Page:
‘The need is now.’ Cecilia V. Estolano, new UC regents chair, calls for expanding enrollment

University of California Board of Regents Chair Cecilia V. Estolano
University of California Board of Regents Chair Cecilia V. Estolano says she is not yet sure how high enrollment should rise, but she knows when she wants to get started: Now.
(Courtesy of Cecilia V. Estolano)

Cecilia V. Estolano knows firsthand the value of a University of California degree.

The new UC Board of Regents chair grew up in the working-class aerospace community of Hawthorne, where there were few Mexican American families like hers. As a child, she saw her stay-at-home mother return to school, earn a UCLA degree and become a community college Spanish teacher. Estolano herself received a master’s degree in urban planning from UCLA and a law degree from UC Berkeley after graduating from Harvard University in social studies.

She runs two firms, Estolano Advisors and Better World Group, which specialize in land use and environmental law, urban planning, sustainable economic development and workforce development. Estolano is well known in political, civic and public policy circles with a long resume that includes heading L.A.’s Community Redevelopment Agency, working in the Environmental Protection Agency during the Clinton administration and serving on the California Coastal Commission and California Community Colleges Board of Governors.

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July 27, 2021

As she takes the helm of UC’s governing body this month, Estolano says a top priority will be to expand access to the vaunted public research university system. She’s not yet sure how high enrollment should rise, but she knows when she wants to get started: Now.


“I don’t want to study this for three years,” she said in an interview. “We don’t have the time. The need is now.”

This conversation has been lightly edited for length and clarity.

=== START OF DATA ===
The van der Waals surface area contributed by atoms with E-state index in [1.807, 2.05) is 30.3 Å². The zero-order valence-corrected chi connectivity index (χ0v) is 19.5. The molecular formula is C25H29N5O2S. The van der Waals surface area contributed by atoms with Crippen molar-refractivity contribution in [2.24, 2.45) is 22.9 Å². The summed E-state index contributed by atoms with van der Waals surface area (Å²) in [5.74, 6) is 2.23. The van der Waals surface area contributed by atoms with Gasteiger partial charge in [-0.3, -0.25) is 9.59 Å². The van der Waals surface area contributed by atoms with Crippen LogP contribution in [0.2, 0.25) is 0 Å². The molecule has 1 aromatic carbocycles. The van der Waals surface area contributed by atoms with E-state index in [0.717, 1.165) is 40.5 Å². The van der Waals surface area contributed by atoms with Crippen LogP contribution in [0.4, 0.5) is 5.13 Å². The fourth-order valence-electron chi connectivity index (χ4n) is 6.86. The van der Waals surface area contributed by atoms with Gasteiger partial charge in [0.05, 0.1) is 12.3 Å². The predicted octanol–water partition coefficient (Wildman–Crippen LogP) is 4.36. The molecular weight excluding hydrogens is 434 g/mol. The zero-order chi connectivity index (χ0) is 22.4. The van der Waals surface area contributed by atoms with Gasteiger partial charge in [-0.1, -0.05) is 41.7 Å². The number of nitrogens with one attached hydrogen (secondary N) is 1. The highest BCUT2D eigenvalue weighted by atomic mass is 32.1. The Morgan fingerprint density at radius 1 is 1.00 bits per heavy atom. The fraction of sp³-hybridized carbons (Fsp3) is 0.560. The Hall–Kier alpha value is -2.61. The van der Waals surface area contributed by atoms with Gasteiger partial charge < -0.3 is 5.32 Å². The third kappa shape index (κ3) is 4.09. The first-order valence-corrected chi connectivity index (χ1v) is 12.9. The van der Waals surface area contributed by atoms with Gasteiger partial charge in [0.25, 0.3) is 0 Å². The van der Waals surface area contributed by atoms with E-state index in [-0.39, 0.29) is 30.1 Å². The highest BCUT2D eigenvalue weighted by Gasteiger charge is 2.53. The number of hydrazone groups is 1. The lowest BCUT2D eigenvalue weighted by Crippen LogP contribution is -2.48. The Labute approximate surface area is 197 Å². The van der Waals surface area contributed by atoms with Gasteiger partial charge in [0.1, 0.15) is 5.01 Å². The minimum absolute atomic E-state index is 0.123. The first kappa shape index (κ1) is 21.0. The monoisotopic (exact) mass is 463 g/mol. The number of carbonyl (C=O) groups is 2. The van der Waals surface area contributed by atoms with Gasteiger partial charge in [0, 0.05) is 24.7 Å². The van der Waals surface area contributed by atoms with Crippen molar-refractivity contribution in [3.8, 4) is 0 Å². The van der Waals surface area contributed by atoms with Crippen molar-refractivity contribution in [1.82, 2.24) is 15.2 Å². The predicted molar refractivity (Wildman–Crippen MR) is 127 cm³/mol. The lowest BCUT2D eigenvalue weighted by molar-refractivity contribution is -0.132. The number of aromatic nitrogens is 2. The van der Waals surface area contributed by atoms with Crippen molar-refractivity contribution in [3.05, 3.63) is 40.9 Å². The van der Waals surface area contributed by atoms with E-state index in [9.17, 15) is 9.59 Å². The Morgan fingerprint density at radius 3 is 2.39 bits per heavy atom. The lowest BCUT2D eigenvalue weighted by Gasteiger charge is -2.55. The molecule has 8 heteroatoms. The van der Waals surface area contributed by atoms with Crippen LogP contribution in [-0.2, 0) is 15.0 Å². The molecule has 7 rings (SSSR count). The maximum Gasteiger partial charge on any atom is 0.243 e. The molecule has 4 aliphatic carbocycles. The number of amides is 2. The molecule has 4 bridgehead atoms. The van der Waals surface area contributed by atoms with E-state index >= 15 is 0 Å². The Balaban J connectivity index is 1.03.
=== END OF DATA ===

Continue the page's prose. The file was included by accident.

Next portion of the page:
One of your top priorities is expanding enrollment. Why?

The value of a UC education has never been greater before than now. In the last 20 years, the value of having that undergraduate education is almost like the bare minimum requirements for many good-paying jobs. And it’s not just the [bachelor’s programs]. We also need to look at the graduate programs, which are absolutely world-class. Certainly seeing that in the midst of a pandemic ... there was no flagging in the interest in our campuses. Record numbers of applications. The talent is there in the state of California. We just need to create the space for that talent to flower. The future of the state, as well as the future of the nation, really depends on UC expanding its capacity to educate the great leaders, philosophers, scientists, climate researchers of the future.

What will it take?

It’s complex and it’s expensive. You can’t do it on the cheap. It’s not just about admitting more students. It’s not just about mass production. This is about achieving the excellence for which UC is renowned. And that means world-class faculty, outstanding graduate students, and really superior staff, as well as the supports necessary to help students get through their programs in a healthy way ... mental health support, counseling. What I’d like to see us do this year ... is a plan to expand, to have a very thoughtful, comprehensive analysis of where we need to be, what are ways we can accomplish that efficiently without compromising excellence. I underscore the excellence part.